Ah, hang on, I see you included Winston ..

          • Lanthanide 9.2.1.1.1

            Given that the Maori Party already vote about 70% against National…

        • If it was a vote on just the benefit increase, Labour and the greens definitely would have jumped on such a bill. But if it was part of supporting National’s entire budget, I doubt they would consider the raise worth it, and I doubt National would do a single-bill vote like that very often.

          By taking away the option for National to work with its two centrist parties, basically this faction would have forced them to go hard right or left on each vote, and known which approach was more likely to be palatable to the Nats on most issues.

          Besides, not sure a lot of unobjectionable parts of the budget (like the small benefit increase) would have happened without the Nats needing the Maori Party to pass a budget, whatever I think of them supporting the Government on confidence and supply.

          • Lanthanide 9.2.1.2.1

            “Besides, not sure a lot of unobjectionable parts of the budget (like the small benefit increase) would have happened without the Nats needing the Maori Party to pass a budget, whatever I think of them supporting the Government on confidence and supply.”

            Well that explains your viewpoint then. I think you’re entirely wrong.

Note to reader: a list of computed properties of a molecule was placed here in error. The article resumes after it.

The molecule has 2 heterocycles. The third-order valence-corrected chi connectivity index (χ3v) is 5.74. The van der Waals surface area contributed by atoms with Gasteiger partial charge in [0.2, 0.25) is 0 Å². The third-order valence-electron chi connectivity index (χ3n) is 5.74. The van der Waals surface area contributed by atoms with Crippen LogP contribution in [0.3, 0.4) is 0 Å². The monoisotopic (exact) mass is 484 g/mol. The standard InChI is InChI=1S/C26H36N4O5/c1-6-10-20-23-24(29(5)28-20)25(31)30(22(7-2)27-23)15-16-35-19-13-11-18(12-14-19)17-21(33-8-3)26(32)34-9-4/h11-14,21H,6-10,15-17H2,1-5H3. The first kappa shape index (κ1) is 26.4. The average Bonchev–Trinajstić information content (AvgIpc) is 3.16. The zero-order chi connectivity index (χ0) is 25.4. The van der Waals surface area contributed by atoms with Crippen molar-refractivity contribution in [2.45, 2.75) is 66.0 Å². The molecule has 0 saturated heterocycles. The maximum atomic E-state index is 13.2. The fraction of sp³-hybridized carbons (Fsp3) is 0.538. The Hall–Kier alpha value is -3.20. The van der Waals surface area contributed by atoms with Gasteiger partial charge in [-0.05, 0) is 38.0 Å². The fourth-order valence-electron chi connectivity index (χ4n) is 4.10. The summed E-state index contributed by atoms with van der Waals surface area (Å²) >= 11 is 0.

The Maori Party have voted for everything in all of the budgets, the only thing they made an issue about was the partial privatization of state assets, and only then because of how it related to issues of Maori water rights.

    • Sacha 9.3

      They do not even have to jump ship – the mere threat may be enough to tip the balance in their murky party backers to encourage Key out.

  10. Facetious 10

    A good piece of fiction by Te Reo Putake written to entertain the faithful and conspiracy-theorists within the audience. Policies and voters, not wild dreams will make possible a Labour win.

    • Melb 10.1

      Exactly.

      Yes, there is a coup being plotted in the party that recently polled support of 54%.

      The next largest party that polled less than half of that has strong and stable leadership, and they all back their leader as they wallow in the sub 30% range.

    • ropata 10.2

      Thanks for the “advice” facetious, this coming from the party of pie in the sky policy made up on the hoof by a PM who is nothing but a fictional character invented by Crosby Textor

  11. Ergo Robertina 11

    Interesting post; I vaguely wondered what Hooton’s histrionics around the Budget were for and this joins some dots.